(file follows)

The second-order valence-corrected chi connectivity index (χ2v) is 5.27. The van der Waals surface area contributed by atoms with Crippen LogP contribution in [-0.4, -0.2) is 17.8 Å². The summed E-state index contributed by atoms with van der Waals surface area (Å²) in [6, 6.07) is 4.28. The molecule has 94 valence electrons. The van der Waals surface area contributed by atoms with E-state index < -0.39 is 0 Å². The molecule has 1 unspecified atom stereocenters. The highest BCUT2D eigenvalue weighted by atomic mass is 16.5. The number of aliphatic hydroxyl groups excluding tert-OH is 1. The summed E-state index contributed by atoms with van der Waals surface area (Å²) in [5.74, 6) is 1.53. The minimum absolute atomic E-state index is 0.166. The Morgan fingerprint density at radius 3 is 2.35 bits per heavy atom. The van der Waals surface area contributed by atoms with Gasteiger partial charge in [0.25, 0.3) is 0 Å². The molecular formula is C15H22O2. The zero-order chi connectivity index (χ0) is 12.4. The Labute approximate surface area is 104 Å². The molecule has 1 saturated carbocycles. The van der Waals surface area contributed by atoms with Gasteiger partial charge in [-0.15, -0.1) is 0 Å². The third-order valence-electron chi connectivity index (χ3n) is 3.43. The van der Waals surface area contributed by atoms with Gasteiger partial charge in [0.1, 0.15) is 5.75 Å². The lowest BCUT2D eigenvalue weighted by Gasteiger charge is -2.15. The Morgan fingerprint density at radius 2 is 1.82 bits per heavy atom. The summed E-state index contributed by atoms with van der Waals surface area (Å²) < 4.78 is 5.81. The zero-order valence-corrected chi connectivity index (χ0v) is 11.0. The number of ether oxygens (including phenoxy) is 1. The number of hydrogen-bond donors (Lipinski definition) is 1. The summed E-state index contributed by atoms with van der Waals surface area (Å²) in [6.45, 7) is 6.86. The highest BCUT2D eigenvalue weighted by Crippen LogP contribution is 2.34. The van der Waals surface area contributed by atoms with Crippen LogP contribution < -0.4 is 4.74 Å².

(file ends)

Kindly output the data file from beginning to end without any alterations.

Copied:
The second-order valence-corrected chi connectivity index (χ2v) is 5.27. The van der Waals surface area contributed by atoms with Crippen LogP contribution in [-0.4, -0.2) is 17.8 Å². The summed E-state index contributed by atoms with van der Waals surface area (Å²) in [6, 6.07) is 4.28. The molecule has 94 valence electrons. The van der Waals surface area contributed by atoms with E-state index < -0.39 is 0 Å². The molecule has 1 unspecified atom stereocenters. The highest BCUT2D eigenvalue weighted by atomic mass is 16.5. The number of aliphatic hydroxyl groups excluding tert-OH is 1. The summed E-state index contributed by atoms with van der Waals surface area (Å²) in [5.74, 6) is 1.53. The minimum absolute atomic E-state index is 0.166. The Morgan fingerprint density at radius 3 is 2.35 bits per heavy atom. The van der Waals surface area contributed by atoms with Gasteiger partial charge in [0.25, 0.3) is 0 Å². The molecular formula is C15H22O2. The zero-order chi connectivity index (χ0) is 12.4. The Labute approximate surface area is 104 Å². The molecule has 1 saturated carbocycles. The van der Waals surface area contributed by atoms with Gasteiger partial charge in [-0.15, -0.1) is 0 Å². The third-order valence-electron chi connectivity index (χ3n) is 3.43. The van der Waals surface area contributed by atoms with Gasteiger partial charge in [0.1, 0.15) is 5.75 Å². The lowest BCUT2D eigenvalue weighted by Gasteiger charge is -2.15. The Morgan fingerprint density at radius 2 is 1.82 bits per heavy atom. The summed E-state index contributed by atoms with van der Waals surface area (Å²) < 4.78 is 5.81. The zero-order valence-corrected chi connectivity index (χ0v) is 11.0. The number of ether oxygens (including phenoxy) is 1. The number of hydrogen-bond donors (Lipinski definition) is 1. The summed E-state index contributed by atoms with van der Waals surface area (Å²) in [6.45, 7) is 6.86. The highest BCUT2D eigenvalue weighted by Crippen LogP contribution is 2.34. The van der Waals surface area contributed by atoms with Crippen LogP contribution < -0.4 is 4.74 Å².